Madeleine Jurkiewicz displays either great humility or delusion when she claims that her life is "not that different" from that of your average 19 year-old. While it's common for teenagers to want to fit in with their peers, not many can relate to the achievement of having two full-length albums to their name before hitting their twenties. Yet this is the feat of Lily & Madeleine, the sister duo from Indianapolis who bring their lush harmonies to Belfast's McHugh's Bar on Tuesday, December 2.
It's been a wild ride for the Jurkiewiczs, who temporarily ditched their formal educations to "concentrate fully on the future of our music".
"It has been a little strange," admits Madeleine of the duo's rise. "Lily hasn't actually finished school yet, as she's only 17. I consider Lily to be an adult even though technically she's not. At this age kids are being independent and going to college, so I see our band as just a different way of being independent. I think we've proven to our parents that we can totally do this on our own."
Madeleine mentions her parents and independence in the same breath because this tour of Europe is the first time she and Lily have been on the road without their mother, a major driving force behind her daughter's success.
"We miss her terribly," concedes Madeleine. "We're having a lot of fun, though, and we keep her updated with photos and texts."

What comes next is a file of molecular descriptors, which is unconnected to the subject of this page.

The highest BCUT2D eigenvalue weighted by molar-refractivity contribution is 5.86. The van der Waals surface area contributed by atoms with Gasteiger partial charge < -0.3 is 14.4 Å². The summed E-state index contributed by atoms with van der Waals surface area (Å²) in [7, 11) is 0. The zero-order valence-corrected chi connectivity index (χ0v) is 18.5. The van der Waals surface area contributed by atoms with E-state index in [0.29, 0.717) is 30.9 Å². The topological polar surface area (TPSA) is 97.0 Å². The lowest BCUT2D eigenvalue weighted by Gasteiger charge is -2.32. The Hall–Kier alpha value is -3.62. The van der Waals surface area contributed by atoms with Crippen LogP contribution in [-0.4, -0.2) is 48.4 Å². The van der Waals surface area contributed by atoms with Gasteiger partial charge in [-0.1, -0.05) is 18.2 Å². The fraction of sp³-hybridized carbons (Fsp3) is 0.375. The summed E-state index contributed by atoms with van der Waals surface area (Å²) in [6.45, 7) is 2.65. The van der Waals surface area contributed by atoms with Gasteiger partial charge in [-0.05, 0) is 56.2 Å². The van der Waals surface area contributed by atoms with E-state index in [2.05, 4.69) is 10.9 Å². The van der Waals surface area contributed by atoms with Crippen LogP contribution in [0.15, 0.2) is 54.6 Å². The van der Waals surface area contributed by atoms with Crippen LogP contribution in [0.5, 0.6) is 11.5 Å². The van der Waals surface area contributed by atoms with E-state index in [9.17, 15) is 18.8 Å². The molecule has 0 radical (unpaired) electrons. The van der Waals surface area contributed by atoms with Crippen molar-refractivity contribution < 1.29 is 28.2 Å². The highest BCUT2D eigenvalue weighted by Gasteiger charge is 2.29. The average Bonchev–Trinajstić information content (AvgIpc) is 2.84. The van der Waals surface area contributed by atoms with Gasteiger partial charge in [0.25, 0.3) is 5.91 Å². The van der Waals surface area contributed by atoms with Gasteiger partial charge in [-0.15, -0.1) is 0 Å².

It is proud mum who alerts Lily & Madeleine to their increasing critical acclaim too, particularly over this year's record Fumes. "I don't seek out the reviews but mum will always bring them to me, saying 'Oh my gosh, you must read this - it's so sweet,'" laughs the elder daughter.
Madeleine describes her band's music as "part folk-pop, part melodic rock". While they've been latterly inspired by Bob Dylan and Swedish folk duo First Aid Kit, the sisters' first introduction to music was through their mother's favoured female singers - Sheryl Crow and Shania Twain. This pop influence is very much in evidence throughout Fumes but there is also an intriguing fantastical element to the lyrics, especially on The Wolf is Free, the eerie and ethereal single from the record. Madeleine says that she and Lily have always possessed "large, vivid imaginations".
"We always preferred literature to maths at school, and I think that element of our personalities has probably had an influence on our music. It's just fun to experiment in the studio, and that's where the weirder, darker parts come in." Indeed, Madeleine told a journalist earlier this year that she and Lily wanted to break out of the "pretty, sweet bubble" that folk-pop acts can find themselves reluctantly caught in.
For the good of their career, the sisters have also had to break out of their native Indianapolis. Whilst Madeleine calls her hometown "a hidden gem", she says the duo had to look elsewhere when promoting their output. "Indianapolis doesn't have the cultural appeal of New York or LA obviously, but there are other nearby places like Illinois and Michigan where you can play music. It's really fun to make music in the mid-West because it's not one of those major music locations of the world. Audiences just see you as an everyday person rather than some big-shot."
Big-shots Lily & Madeleine may not yet be, but they're well on their way to folk stardom. Through all these heady times, though, there's still a close sibling bond to be maintained.
"Lily and I do everything together - we hardly have any time apart," says Madeleine. "But I can tell if Lily needs a moment alone. If she wants to go for a walk, that's fine. If she doesn't want to talk to me for a while, that's cool!"